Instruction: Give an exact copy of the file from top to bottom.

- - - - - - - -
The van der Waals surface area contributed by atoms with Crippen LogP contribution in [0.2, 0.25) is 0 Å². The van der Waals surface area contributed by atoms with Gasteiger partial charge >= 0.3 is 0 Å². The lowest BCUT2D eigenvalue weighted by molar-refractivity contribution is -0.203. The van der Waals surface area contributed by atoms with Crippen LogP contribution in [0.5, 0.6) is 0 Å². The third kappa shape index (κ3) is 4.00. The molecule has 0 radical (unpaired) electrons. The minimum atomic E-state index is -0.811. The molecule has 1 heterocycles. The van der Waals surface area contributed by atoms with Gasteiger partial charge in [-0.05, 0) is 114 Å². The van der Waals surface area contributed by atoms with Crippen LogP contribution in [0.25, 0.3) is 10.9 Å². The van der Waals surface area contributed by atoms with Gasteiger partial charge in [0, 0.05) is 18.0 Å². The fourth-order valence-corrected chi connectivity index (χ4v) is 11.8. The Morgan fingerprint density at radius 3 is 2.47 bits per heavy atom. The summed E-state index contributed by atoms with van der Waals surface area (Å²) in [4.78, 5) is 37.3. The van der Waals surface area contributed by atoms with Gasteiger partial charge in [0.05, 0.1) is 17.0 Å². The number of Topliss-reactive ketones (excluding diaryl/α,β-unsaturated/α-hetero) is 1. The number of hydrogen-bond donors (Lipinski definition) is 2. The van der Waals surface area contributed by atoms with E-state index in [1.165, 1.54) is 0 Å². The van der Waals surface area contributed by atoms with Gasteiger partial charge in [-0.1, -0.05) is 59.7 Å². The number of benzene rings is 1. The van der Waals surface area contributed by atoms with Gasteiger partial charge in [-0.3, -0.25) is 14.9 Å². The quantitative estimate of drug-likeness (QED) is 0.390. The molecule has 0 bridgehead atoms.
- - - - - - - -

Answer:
The van der Waals surface area contributed by atoms with Crippen LogP contribution in [0.2, 0.25) is 0 Å². The van der Waals surface area contributed by atoms with Gasteiger partial charge >= 0.3 is 0 Å². The lowest BCUT2D eigenvalue weighted by molar-refractivity contribution is -0.203. The van der Waals surface area contributed by atoms with Crippen LogP contribution in [0.5, 0.6) is 0 Å². The third kappa shape index (κ3) is 4.00. The molecule has 0 radical (unpaired) electrons. The minimum atomic E-state index is -0.811. The molecule has 1 heterocycles. The van der Waals surface area contributed by atoms with Gasteiger partial charge in [-0.05, 0) is 114 Å². The van der Waals surface area contributed by atoms with Crippen LogP contribution in [0.25, 0.3) is 10.9 Å². The van der Waals surface area contributed by atoms with Gasteiger partial charge in [0, 0.05) is 18.0 Å². The fourth-order valence-corrected chi connectivity index (χ4v) is 11.8. The Morgan fingerprint density at radius 3 is 2.47 bits per heavy atom. The summed E-state index contributed by atoms with van der Waals surface area (Å²) in [4.78, 5) is 37.3. The van der Waals surface area contributed by atoms with Gasteiger partial charge in [0.05, 0.1) is 17.0 Å². The number of Topliss-reactive ketones (excluding diaryl/α,β-unsaturated/α-hetero) is 1. The number of hydrogen-bond donors (Lipinski definition) is 2. The van der Waals surface area contributed by atoms with E-state index in [1.165, 1.54) is 0 Å². The van der Waals surface area contributed by atoms with Gasteiger partial charge in [-0.1, -0.05) is 59.7 Å². The number of benzene rings is 1. The van der Waals surface area contributed by atoms with Gasteiger partial charge in [-0.3, -0.25) is 14.9 Å². The quantitative estimate of drug-likeness (QED) is 0.390. The molecule has 0 bridgehead atoms.